Rejected challenge to Trump appearing on the Republican primary ballot on procedural grounds – that the insurrection clause doesn’t even arguably apply to primary ballots, so it is premature. Contrary to how some are spinning it, this is not a ruling on the merits, it just punts the issue to another day.
There are several challenges around the country asserting that Donald Trump should be barred from appearing on presidential ballots under the insurrection clause of the 14th Amendment.
The Minnesota Supreme Court just rejected a challenge to Trump appearing on the Republican primary ballot on procedural grounds – that the insurrection clause doesn’t even arguably apply to primary ballots, so it is premature. Contrary to how some are spinning it, this is not a ruling on the merits, it just punts the issue to another day.
From the Order (emphasis added):
With respect to the only ripe issue before us at this time, we conclude that under section 204B.44, there is no “error” to correct here as to the presidential primary election if former President Trump’s name is included on the presidential primary ballot after the Chair of the Republican Party of Minnesota provides his name to the Secretary of State, notwithstanding petitioners’ claim that former President Trump is disqualified from holding office under Section 3 of the Fourteenth Amendment. The Legislature enacted the presidential nomination primary process to allow major political parties to select delegates to the national conventions of those parties; at those conventions the selected delegates will cast votes along with delegates from all of the other states and territories and choose a presidential candidate who will subsequently appear on general election ballots. See Minn. Stat. § 207A.11(d) (2022) (explaining that the presidential nomination primary “only applies to a major political party that selects delegates at the presidential nomination primary to send to a national convention”). This is “a process that allows political parties to obtain voter input in advance of a nomination decision made at a national convention.” De La Fuente v. Simon, 940 N.W.2d 477, 492 (Minn. 2020). Thus, although the Secretary of State and other election officials administer the mechanics of the election, this is an internal party election to serve internal party purposes, and winning the presidential nomination primary does not place the person on the general election ballot as a candidate for President of the United States…. And there is no state statute that prohibits a major political party from placing on the presidential nomination primary ballot, or sending delegates to the national convention supporting, a candidate who is ineligible to hold office.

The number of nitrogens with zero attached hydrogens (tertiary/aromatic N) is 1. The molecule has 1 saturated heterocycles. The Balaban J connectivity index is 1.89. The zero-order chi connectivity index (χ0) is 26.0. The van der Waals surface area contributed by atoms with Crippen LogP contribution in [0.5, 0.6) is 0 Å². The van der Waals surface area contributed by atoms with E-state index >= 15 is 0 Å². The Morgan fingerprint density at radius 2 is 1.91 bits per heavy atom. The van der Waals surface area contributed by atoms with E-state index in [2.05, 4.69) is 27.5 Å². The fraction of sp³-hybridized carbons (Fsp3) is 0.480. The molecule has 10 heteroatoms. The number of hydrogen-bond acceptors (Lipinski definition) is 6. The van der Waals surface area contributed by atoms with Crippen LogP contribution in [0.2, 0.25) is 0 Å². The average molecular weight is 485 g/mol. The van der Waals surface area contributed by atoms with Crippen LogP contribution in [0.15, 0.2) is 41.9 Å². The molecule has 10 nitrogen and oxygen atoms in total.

Because there is no error to correct here as to the presidential nomination primary, and petitioners’ other claims regarding the general election are not ripe, the petition must be dismissed, but without prejudice as to petitioners bringing a petition raising their claims as to the general election.
What this means is that any ultimate resolution, at least in Minnesota, is delayed until after the primary.
So what do I think will ultimately happen as to these challenges? Funny you should ask. Yesterday I was on Chicago’s Morning Answer with Dan Proft and Amy Jacobson (no relation), and the issue came up, sandwiched in between a discussion of the Trump civil trial in NY and the Cornell antisemitism problem:
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